My culture andcountry shapemy art
How I am tryingto do my part inthis world
Because theocean deservesmy attention
beauty comes from nature
Federico Uribe’s work has becomeprominent internationally over the pastdecade, particularly in the United States,and has been collected by multiplemuseums, and featured in severalmuseum exhibitions across the country.Born and raised in Bogota, Colombia,Federico Uribe lives and works in Miami.His artwork resists classification. Rootedin the craft of sculpture and paint,Federico found soon his true métier: theability to discern the beauty in theeveryday objects that surrounded him.They became unusual instruments of anew aesthetic, full of color, irony, andlively playfulness. This material, soreadily at hand, transformed his workand his creativity burst forthapproaching his mature style. The artisttransforms objects from their original,utilitarian purposes to create boldlybeautiful sculptures and paintings.
My artwork resists classification. Rooted in thecraft of sculpture and paint, I found soon histrue métier: the ability to discern the beauty inthe everyday objects that surrounded him.
His work and his art are theexpression of an incrediblyculturally rich and diversenation.
His active engagement innon-profit organizations.
His need to conserve marineenvironments and ecosystems.
In the artwork he created especiallyfor the 22nd Annual Latin GRAMMYAwards.
The artist transforms objects from theiroriginal, utilitarian purposes to createboldly beautiful sculptures andpaintings.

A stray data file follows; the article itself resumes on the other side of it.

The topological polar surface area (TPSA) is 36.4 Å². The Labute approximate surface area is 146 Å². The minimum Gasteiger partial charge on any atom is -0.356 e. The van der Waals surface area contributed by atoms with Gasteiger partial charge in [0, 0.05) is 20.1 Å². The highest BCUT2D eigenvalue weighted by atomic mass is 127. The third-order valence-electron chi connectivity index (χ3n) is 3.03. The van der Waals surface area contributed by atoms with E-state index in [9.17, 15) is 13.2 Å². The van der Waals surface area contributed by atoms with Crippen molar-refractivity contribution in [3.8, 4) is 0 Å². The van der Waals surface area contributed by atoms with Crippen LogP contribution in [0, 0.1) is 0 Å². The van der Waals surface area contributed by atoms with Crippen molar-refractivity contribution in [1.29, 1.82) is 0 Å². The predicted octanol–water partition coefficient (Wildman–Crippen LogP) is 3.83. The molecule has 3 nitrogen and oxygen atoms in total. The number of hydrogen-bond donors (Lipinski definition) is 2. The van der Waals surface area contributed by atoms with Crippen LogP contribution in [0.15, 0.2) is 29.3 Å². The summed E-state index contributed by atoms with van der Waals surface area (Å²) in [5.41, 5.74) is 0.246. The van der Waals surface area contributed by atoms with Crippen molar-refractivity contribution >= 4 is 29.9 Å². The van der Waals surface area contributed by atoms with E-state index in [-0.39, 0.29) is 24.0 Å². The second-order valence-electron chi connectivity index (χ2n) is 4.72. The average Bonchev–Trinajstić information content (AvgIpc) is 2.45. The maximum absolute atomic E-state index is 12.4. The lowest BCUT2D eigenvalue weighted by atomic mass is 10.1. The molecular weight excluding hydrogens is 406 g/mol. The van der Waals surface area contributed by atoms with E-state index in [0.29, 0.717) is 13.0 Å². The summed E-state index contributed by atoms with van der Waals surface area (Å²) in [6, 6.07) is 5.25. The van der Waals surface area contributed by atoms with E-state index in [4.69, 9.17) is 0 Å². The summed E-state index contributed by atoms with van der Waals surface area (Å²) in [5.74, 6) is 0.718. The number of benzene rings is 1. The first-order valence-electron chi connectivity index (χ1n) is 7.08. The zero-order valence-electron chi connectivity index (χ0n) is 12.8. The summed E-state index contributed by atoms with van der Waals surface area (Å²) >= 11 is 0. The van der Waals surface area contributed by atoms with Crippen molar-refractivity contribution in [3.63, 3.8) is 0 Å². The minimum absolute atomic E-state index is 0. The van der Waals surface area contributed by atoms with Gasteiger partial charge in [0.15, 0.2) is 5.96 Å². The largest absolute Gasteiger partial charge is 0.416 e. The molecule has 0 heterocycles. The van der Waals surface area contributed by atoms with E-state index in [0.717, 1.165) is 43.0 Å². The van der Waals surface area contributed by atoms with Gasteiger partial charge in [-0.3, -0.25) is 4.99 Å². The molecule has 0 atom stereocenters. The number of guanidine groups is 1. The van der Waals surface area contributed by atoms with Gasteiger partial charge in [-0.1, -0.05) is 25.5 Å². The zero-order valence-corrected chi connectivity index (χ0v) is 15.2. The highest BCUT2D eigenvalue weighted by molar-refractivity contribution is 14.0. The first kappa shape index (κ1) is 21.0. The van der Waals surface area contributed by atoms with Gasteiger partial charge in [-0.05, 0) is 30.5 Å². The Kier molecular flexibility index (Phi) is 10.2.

“As a recurrent intention in my work,I encourage the viewer to discover,beyond the sole function of anobject, an underlying symbolic andaesthetic reality where lifeovercomes death and beautysupplants destruction”Federico Uribe is pleased his art isspeaking to so many people andthat the imagery of his experienceresonates with his viewers. Humor,beauty, and love are essentially whatremain the memory of the viewer.Uribe makes art that surprises andengages.
"my way of beautycomes from naturedirectly"
Rooted in Colombia
Federico is an internationally acclaimed artist deeplyrooted in his native Colombia. His work and his artare the expression of an incredibly culturally rich anddiverse nation striving to overcome clichés,to heal its wounds and to look with hope into thefuture. In the hands of virtuoso artist Uribe, objects undergothis metamorphosisfrom an inanimate to a greater than life status. Hisimpeccable attention to detail leaves the viewerspeechless and breathless. He is proud to say thatanyone who has seen his art is sure to remember it.His work elicits excitement and curiosity in art loversand the viewers, and particularly inchildren.
"I have this connectionwith the sounds of nature."
How was your childhood,surrounded by a lot of art?Not really. My father was a civilengineer; he had the head of anengineer. My mom was aneconomist. But if she was morecreative, she had an aestheticsense, refined and sophisticatedwithout pretense. She decoratedthe house with taste; my paternalgrandfather did saddlery as ahobby and made the reins of hishorses. Maybe I have somethingthere.What Colombian or foreign artistwas inspired to make his works?My work is more inspired bymainly Italian classical arthistory such as Caravaggio,Tiepolo, Titian, Michelangelo andLeonardo da Vinci. I have littlerelationship with contemporaryart, I don't read magazines andconceptual art bores me a lot. Iconfess my ignorance aboutColombian contemporary artsince I left the country more than30 years ago and when I go Ihave no contact.